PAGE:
How do you take a twenty-six year record of program impact, a national network of passionate leaders and effective organizations, an intergenerational community of volunteers, and an inclusive commitment to the public good and… do even more?
Building on the success of our first twenty-six years, the Board of Directors is in the midst of a planning process that seeks to answer this question and set strategic priorities for the future of Princeton AlumniCorps. Since March, six working groups of the Board have explored core questions of how to deepen consistency and community across our programs, how to extend the reach of our programming and better mobilize our national network of alumni and partner organizations, and how to ensure the longevity of the organization. These working groups developed a long list of recommendations for the next phase of AlumniCorps, which the Board discussed in depth during its two-day strategic planning retreat on September 9-10. With considerable enthusiasm for what lies ahead, the Board will spend the next few months gathering input on key ideas before its December meeting and expects to finalize the strategic plan in early 2017.
Kimme Carlos joined Princeton AlumniCorps as Office Administrator in August, 2016. Prior to joining Princeton AlumniCorps, Kimme founded the NJ nonprofit, Urban Mental Health Alliance, where she continues to contribute her time as the volunteer Executive Director. She has also held several positions in nonprofit leadership as Association Manager with Creative Marketing Alliance and Program Manager, Annual Meetings with the African Studies Association.
Kimme is a strong advocate for urban community and social issues and has served on several boards in and across Mercer County, NJ, including Children’s Futures, NAMI Mercer and Oaks Integrated (formerly Greater Trenton Behavioral Health). Kimme was honored in 2009 as New Jersey’s Woman of the Year by the Garden State Woman Education Foundation for her dedicated volunteer work and she is a graduate of Regent University with a Bachelor of Arts in Religious Studies and Psychology. She has two children, five grandchildren and lives in New Jersey. She brings to AlumniCorps a passion for and experience in nonprofit administration and operations.
Mikaela Levons ’04 is a native of Jamaica who has been passionate about civic engagement since high school. She has worked in the charitable sector since receiving a B.A. from Princeton’s Woodrow Wilson School in 2004. Mikaela served as the grant writer for New Jersey After 3 and The Martin House in Trenton. Most recently, she was the Membership and Communications Coordinator for the Center for Non-Profits. She received her M.Sc. in Non-Profit and NGO Leadership from the University of Pennsylvania, and currently serves on the board of a non-profit operating in rural Jamaica. She and her husband live in Ewing with their three young daughters. She is excited to return to ‘Old Nassau’ as AlumniCorps’ Development and Communications Associate.
Ambassador (r.) David Huebner is a partner in Arnold & Porter LLP’s international arbitration and public international law practices. Previously he held senior positions in the Asia Pacific region, including as Ambassador to New Zealand and Samoa, chairman & CEO of an international law firm, founding chief representative of a firm in Shanghai, and special policy adviser to a member of Japan’s Diet. He is a graduate of Princeton University and Yale Law School. He joined the Princeton AlumniCorps Board of Directors in 2015.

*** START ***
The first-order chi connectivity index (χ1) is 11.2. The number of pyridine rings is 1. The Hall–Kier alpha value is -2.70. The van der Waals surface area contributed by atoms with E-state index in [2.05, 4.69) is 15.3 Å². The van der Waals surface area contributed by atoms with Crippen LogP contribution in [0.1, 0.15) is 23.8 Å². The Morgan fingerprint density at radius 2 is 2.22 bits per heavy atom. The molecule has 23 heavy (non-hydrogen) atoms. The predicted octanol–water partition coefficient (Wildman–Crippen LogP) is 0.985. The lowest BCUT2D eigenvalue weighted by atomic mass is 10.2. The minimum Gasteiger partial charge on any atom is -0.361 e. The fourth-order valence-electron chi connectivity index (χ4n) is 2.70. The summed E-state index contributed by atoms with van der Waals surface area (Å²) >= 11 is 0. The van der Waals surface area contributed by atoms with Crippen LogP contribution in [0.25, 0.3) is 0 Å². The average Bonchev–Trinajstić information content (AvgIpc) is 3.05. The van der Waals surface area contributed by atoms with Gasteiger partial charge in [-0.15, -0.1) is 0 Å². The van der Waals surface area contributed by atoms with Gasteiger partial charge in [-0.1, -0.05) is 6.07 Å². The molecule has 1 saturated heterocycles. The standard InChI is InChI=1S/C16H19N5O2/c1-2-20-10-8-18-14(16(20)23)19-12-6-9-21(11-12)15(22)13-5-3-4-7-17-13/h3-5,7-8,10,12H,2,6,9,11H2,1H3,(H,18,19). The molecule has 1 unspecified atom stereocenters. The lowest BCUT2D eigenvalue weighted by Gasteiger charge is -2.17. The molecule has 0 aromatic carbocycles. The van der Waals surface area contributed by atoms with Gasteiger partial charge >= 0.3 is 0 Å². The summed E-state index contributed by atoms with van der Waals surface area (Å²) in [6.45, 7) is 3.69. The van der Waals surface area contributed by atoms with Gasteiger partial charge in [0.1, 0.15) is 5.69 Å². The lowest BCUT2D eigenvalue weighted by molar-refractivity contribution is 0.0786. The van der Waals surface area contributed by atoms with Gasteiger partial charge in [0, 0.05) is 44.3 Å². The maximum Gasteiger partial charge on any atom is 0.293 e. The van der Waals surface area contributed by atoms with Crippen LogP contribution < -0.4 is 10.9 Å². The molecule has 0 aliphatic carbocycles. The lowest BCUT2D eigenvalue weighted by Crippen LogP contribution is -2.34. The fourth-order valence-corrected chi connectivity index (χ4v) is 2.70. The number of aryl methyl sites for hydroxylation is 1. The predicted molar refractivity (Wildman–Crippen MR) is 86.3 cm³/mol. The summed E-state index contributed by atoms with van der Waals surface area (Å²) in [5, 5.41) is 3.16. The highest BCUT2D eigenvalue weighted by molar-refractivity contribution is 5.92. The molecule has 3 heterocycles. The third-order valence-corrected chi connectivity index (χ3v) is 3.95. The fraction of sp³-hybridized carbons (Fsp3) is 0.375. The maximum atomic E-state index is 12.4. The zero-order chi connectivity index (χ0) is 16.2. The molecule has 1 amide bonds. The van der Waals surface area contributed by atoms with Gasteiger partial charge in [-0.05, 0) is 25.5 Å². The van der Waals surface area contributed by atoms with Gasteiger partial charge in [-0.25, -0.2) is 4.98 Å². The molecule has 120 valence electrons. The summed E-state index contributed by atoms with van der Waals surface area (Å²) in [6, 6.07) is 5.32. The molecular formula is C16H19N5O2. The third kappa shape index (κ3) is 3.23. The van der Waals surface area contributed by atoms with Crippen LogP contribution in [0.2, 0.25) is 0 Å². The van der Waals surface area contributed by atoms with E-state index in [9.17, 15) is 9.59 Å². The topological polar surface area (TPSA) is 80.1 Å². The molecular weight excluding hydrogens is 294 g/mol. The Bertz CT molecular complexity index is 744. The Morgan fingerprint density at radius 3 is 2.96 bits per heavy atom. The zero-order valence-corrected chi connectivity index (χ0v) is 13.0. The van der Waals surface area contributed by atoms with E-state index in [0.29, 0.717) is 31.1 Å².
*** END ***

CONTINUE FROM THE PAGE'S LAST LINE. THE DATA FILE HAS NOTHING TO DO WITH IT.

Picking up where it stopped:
What is it about the mission of AlumniCorps that you find compelling? The laser-focus on creating opportunities for impactful service. I am particularly drawn to AlumniCorps’ work to generate service opportunities for recent graduates, to mentor and empower future service leaders, and to create an inclusive service culture in which folks of different generations work closely together. AlumniCorps is not just a catalyst but an active provider. The work it does resonates with, actualizes, and reinforces Princeton’s legacy of public service.
What is your hope for the future of AlumniCorps?
I am too new to the Board to presume to have specific hopes for the organization’s future. I will say, though, that I am quite focused on the importance of training and empowering future leaders, and creating, supporting, and expanding communities of volunteers and service organizations. I think the greatest impact comes from collaborating, networking (in the technical sense), and crowd-sourcing.
What advice would you give to alumni interested in civic service work?
Just do it. Don’t think SERVICE, as though it is something big, formal, or listed on an approved registry somewhere. Look for a need in your community and do something to start filling it. Or think about what inflames your passions and google for local groups involved in the issue. And then step away from the computer and volunteer. The little things are addictive, and they add up. A strong, equitable society is built from ubiquitous micro-service. Internalize the imperative attributed (erroneously, it appears) to John Wesley: Do all the good you can, by all the means you can, in all the ways you can, in all the places you can, at all the times you can, to all the people you can, for as long as you can. That sounds right to me.
Why did you join the Princeton AlumniCorps community and the Emerging Leaders program? We posed that question to Scott Welfel ’06, a Staff Attorney at the New Jersey Institute for Social Justice and 2014-15 Emerging Leader.